Global investors have raised their holdings of cash significantly in response to a weaker global economic outlook, particularly in China, according to the BofA Merrill Lynch Fund Manager Survey for July. Overall, equity allocations are unaffected by the higher risk aversion, however.
- Confidence in the global economy falls sharply: 42 percent of investors expect strengthening over next year, down from 55 percent a month ago.
- China heads concerns: net 62 percent expect economy to weaken in next 12 months; eight out of 10 see GDP below 6 percent by 2018.
- Cash levels soar to highest level since 2008 crisis – 5.5 percent of portfolios; gold judged undervalued for first time in five years.
- Increased pessimism on China led further weakness in assets linked to China: Commodity allocation drops to six-month low, and Global Emerging Market equities stays as most unloved region with allocations at 16-month low.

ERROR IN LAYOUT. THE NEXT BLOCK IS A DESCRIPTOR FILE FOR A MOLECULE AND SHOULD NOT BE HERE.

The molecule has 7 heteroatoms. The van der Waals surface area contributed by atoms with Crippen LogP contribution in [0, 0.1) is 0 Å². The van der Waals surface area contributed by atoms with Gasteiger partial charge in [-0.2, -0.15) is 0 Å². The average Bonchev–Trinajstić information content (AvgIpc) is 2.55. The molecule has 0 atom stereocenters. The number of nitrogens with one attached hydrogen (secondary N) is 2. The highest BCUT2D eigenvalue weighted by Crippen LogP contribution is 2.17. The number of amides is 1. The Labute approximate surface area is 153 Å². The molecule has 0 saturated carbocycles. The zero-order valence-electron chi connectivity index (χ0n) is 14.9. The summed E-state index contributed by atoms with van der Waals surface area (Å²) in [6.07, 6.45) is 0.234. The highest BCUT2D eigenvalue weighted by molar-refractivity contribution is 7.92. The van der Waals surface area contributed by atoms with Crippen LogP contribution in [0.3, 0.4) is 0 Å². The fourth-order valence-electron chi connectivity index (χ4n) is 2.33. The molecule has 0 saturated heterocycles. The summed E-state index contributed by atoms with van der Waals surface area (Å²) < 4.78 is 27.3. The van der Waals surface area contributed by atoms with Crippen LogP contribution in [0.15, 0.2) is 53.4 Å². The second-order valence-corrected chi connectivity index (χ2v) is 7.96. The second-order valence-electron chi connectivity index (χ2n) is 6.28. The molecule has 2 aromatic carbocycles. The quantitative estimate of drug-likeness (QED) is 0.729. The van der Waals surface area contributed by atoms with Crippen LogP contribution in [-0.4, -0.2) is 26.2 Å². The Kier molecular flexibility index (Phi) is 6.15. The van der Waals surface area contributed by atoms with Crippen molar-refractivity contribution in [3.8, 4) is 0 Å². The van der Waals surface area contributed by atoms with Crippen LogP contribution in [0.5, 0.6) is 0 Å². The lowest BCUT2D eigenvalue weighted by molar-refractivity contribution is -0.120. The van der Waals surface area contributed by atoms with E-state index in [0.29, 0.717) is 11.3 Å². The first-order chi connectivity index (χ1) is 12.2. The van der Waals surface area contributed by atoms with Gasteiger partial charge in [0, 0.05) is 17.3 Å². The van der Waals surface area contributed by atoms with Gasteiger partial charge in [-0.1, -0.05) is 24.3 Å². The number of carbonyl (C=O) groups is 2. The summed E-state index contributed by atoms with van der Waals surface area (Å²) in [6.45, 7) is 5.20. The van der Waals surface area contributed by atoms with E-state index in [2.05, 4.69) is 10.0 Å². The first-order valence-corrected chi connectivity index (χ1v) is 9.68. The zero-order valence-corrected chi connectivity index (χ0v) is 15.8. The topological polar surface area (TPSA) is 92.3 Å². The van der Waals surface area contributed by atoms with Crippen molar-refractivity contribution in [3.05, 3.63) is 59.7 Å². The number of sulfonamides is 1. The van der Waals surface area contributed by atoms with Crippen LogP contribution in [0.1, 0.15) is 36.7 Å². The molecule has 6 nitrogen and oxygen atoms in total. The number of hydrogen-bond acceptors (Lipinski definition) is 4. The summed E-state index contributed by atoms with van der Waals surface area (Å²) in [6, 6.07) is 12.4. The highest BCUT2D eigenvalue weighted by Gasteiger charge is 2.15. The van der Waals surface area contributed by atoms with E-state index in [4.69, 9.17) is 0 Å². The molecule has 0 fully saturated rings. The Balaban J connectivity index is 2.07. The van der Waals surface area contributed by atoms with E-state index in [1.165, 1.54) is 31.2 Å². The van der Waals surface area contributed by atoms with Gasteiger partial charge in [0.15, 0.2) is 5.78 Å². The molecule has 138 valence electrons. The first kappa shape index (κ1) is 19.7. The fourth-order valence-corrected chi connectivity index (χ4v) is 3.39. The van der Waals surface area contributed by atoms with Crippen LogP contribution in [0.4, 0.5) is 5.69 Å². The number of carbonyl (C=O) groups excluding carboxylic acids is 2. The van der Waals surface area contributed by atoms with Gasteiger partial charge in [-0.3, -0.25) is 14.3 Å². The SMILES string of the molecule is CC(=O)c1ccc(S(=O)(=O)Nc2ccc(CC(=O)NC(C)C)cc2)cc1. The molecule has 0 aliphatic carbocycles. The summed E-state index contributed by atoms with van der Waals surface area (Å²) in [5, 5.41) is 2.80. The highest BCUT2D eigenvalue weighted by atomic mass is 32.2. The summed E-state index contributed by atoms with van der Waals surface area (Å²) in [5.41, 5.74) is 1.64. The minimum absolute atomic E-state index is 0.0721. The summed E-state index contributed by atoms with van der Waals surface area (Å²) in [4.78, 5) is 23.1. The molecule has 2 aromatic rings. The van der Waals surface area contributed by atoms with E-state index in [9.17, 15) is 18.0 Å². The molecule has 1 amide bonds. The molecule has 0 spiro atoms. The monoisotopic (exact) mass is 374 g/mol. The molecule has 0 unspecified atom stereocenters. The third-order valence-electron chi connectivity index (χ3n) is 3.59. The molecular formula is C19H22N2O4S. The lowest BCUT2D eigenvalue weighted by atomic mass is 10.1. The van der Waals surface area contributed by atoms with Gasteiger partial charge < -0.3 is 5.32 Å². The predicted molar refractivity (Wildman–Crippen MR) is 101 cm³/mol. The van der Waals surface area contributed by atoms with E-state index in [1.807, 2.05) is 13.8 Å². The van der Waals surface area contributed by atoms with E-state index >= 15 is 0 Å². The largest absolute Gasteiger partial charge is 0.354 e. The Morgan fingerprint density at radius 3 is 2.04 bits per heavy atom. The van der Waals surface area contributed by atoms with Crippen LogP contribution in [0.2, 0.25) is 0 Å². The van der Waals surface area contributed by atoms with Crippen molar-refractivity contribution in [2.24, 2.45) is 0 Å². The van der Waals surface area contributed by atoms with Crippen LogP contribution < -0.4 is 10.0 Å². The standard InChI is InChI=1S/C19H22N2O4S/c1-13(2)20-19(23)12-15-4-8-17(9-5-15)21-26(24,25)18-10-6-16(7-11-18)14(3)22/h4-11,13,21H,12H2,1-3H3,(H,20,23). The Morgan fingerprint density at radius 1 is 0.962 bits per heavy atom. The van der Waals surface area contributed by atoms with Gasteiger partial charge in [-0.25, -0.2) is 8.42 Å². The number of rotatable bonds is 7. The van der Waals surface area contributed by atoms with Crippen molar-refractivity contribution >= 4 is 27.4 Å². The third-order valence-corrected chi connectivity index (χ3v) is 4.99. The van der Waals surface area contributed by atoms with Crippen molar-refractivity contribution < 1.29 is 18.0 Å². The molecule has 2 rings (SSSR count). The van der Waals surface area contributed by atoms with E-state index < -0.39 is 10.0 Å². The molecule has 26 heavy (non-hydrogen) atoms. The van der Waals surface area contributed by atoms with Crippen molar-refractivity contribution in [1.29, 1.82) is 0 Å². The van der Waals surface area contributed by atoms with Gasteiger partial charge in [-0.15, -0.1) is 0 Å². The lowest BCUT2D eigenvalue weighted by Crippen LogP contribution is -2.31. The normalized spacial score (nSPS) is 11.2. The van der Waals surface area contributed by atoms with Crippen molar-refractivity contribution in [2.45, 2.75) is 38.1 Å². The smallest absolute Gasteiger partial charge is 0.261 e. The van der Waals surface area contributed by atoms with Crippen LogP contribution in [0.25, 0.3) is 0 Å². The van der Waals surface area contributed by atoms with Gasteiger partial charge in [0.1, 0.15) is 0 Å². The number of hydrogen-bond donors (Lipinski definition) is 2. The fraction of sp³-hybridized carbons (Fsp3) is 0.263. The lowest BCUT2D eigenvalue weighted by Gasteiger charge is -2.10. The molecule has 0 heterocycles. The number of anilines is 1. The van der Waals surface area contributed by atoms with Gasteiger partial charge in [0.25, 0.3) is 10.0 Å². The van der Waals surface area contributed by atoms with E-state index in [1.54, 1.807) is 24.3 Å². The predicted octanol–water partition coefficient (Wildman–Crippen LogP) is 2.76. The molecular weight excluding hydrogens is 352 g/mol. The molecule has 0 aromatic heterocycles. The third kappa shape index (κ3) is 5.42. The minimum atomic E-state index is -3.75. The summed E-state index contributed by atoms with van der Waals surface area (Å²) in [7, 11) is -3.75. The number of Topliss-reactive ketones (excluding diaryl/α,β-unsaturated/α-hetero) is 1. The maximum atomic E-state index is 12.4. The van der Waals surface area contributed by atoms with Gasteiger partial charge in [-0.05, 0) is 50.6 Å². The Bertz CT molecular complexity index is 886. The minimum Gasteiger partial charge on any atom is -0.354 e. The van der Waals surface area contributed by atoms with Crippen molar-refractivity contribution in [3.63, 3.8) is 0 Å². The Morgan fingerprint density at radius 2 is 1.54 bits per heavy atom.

- Bonds still seen as much more overvalued than equities and more at risk of volatility-driven crash; equity overweights rise to net 42 percent.
- U.S. dollar bullishness strengthens despite postponing of expected U.S. rate rise to Q4 2015 or later, replacing June consensus of Q3.
- Appetite to overweight European stocks rises, although potential eurozone breakdown now biggest “tail risk.”
“Rising risk aversion and stretched cash levels provide a contrarian buy signal for risk assets in Q3,” said Michael Hartnett, chief investment strategist at BofA Merrill Lynch Global Research.
“Despite the Greek newsflow, intention to own European assets is high and rising, though global growth remains vitally important for European stocks,” said Manish Kabra, European equity strategist.